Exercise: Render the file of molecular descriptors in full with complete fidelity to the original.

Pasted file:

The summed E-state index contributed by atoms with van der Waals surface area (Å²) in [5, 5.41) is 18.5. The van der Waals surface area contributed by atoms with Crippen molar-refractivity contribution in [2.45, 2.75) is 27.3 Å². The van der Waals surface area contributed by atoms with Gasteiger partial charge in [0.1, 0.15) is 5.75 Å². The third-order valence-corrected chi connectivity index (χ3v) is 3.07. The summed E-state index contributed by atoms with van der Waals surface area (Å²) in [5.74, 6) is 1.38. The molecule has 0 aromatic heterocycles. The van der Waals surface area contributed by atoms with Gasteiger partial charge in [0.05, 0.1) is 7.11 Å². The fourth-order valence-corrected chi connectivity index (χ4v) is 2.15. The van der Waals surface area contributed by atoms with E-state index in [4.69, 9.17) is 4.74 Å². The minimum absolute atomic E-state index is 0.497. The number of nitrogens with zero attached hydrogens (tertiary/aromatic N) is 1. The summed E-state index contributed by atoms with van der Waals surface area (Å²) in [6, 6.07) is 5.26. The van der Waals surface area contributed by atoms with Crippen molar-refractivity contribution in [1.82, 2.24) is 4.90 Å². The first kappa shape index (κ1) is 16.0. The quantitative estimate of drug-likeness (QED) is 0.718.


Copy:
The summed E-state index contributed by atoms with van der Waals surface area (Å²) in [5, 5.41) is 18.5. The van der Waals surface area contributed by atoms with Crippen molar-refractivity contribution in [2.45, 2.75) is 27.3 Å². The van der Waals surface area contributed by atoms with Gasteiger partial charge in [0.1, 0.15) is 5.75 Å². The third-order valence-corrected chi connectivity index (χ3v) is 3.07. The summed E-state index contributed by atoms with van der Waals surface area (Å²) in [5.74, 6) is 1.38. The molecule has 0 aromatic heterocycles. The van der Waals surface area contributed by atoms with Gasteiger partial charge in [0.05, 0.1) is 7.11 Å². The fourth-order valence-corrected chi connectivity index (χ4v) is 2.15. The van der Waals surface area contributed by atoms with E-state index in [4.69, 9.17) is 4.74 Å². The minimum absolute atomic E-state index is 0.497. The number of nitrogens with zero attached hydrogens (tertiary/aromatic N) is 1. The summed E-state index contributed by atoms with van der Waals surface area (Å²) in [6, 6.07) is 5.26. The van der Waals surface area contributed by atoms with Crippen molar-refractivity contribution in [1.82, 2.24) is 4.90 Å². The first kappa shape index (κ1) is 16.0. The quantitative estimate of drug-likeness (QED) is 0.718.